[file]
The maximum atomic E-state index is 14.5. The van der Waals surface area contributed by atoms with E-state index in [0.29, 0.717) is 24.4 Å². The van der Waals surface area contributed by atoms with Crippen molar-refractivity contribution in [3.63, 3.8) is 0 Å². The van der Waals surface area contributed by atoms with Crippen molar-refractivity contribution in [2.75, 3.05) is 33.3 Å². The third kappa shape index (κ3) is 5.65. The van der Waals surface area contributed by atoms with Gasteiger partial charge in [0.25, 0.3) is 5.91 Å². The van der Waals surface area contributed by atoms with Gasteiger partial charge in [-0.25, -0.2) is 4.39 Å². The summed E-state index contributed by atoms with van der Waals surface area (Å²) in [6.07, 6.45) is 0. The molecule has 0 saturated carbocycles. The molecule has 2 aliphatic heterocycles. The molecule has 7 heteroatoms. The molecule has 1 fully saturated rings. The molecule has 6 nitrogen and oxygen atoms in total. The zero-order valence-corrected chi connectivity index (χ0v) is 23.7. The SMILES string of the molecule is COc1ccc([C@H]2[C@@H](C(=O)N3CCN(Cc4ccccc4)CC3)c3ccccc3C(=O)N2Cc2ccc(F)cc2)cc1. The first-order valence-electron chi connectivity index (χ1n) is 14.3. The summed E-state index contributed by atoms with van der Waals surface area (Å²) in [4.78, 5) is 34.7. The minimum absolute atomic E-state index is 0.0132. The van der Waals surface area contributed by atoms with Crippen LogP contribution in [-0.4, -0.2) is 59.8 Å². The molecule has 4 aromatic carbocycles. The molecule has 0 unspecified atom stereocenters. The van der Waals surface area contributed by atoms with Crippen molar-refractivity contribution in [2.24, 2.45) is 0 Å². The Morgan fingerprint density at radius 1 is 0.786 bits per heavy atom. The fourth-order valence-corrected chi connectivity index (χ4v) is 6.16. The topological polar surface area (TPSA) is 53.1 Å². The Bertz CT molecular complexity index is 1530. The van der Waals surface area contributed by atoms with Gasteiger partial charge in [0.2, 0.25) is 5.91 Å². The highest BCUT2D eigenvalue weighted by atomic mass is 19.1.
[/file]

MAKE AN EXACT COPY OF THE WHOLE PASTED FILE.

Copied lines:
The maximum atomic E-state index is 14.5. The van der Waals surface area contributed by atoms with E-state index in [0.29, 0.717) is 24.4 Å². The van der Waals surface area contributed by atoms with Crippen molar-refractivity contribution in [3.63, 3.8) is 0 Å². The van der Waals surface area contributed by atoms with Crippen molar-refractivity contribution in [2.75, 3.05) is 33.3 Å². The third kappa shape index (κ3) is 5.65. The van der Waals surface area contributed by atoms with Gasteiger partial charge in [0.25, 0.3) is 5.91 Å². The van der Waals surface area contributed by atoms with Gasteiger partial charge in [-0.25, -0.2) is 4.39 Å². The summed E-state index contributed by atoms with van der Waals surface area (Å²) in [6.07, 6.45) is 0. The molecule has 0 saturated carbocycles. The molecule has 2 aliphatic heterocycles. The molecule has 7 heteroatoms. The molecule has 1 fully saturated rings. The molecule has 6 nitrogen and oxygen atoms in total. The zero-order valence-corrected chi connectivity index (χ0v) is 23.7. The SMILES string of the molecule is COc1ccc([C@H]2[C@@H](C(=O)N3CCN(Cc4ccccc4)CC3)c3ccccc3C(=O)N2Cc2ccc(F)cc2)cc1. The first-order valence-electron chi connectivity index (χ1n) is 14.3. The summed E-state index contributed by atoms with van der Waals surface area (Å²) in [4.78, 5) is 34.7. The minimum absolute atomic E-state index is 0.0132. The van der Waals surface area contributed by atoms with Crippen LogP contribution in [-0.4, -0.2) is 59.8 Å². The molecule has 4 aromatic carbocycles. The molecule has 0 unspecified atom stereocenters. The van der Waals surface area contributed by atoms with Crippen molar-refractivity contribution in [2.24, 2.45) is 0 Å². The Morgan fingerprint density at radius 1 is 0.786 bits per heavy atom. The fourth-order valence-corrected chi connectivity index (χ4v) is 6.16. The topological polar surface area (TPSA) is 53.1 Å². The Bertz CT molecular complexity index is 1530. The van der Waals surface area contributed by atoms with Gasteiger partial charge in [0.2, 0.25) is 5.91 Å². The highest BCUT2D eigenvalue weighted by atomic mass is 19.1.